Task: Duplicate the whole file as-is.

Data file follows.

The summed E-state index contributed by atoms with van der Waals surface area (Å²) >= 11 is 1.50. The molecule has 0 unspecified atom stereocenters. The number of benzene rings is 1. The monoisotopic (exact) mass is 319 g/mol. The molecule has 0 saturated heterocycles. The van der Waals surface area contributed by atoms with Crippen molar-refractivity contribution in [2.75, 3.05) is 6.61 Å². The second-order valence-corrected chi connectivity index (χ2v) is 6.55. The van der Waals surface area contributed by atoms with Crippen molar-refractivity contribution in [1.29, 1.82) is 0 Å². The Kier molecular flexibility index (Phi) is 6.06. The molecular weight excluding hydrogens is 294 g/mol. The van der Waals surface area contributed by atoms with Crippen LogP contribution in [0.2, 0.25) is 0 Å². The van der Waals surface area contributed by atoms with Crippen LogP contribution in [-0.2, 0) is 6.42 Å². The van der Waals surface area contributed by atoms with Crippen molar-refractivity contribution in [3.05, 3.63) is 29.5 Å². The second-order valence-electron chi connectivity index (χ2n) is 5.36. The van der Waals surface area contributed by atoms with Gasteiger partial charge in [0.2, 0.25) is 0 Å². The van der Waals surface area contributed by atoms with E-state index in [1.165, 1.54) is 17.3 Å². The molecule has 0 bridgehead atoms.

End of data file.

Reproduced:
The summed E-state index contributed by atoms with van der Waals surface area (Å²) >= 11 is 1.50. The molecule has 0 unspecified atom stereocenters. The number of benzene rings is 1. The monoisotopic (exact) mass is 319 g/mol. The molecule has 0 saturated heterocycles. The van der Waals surface area contributed by atoms with Crippen molar-refractivity contribution in [2.75, 3.05) is 6.61 Å². The second-order valence-corrected chi connectivity index (χ2v) is 6.55. The van der Waals surface area contributed by atoms with Crippen molar-refractivity contribution in [1.29, 1.82) is 0 Å². The Kier molecular flexibility index (Phi) is 6.06. The molecular weight excluding hydrogens is 294 g/mol. The van der Waals surface area contributed by atoms with Crippen LogP contribution in [0.2, 0.25) is 0 Å². The van der Waals surface area contributed by atoms with Crippen LogP contribution in [-0.2, 0) is 6.42 Å². The van der Waals surface area contributed by atoms with Crippen molar-refractivity contribution in [3.05, 3.63) is 29.5 Å². The second-order valence-electron chi connectivity index (χ2n) is 5.36. The van der Waals surface area contributed by atoms with Gasteiger partial charge in [0.2, 0.25) is 0 Å². The van der Waals surface area contributed by atoms with E-state index in [1.165, 1.54) is 17.3 Å². The molecule has 0 bridgehead atoms.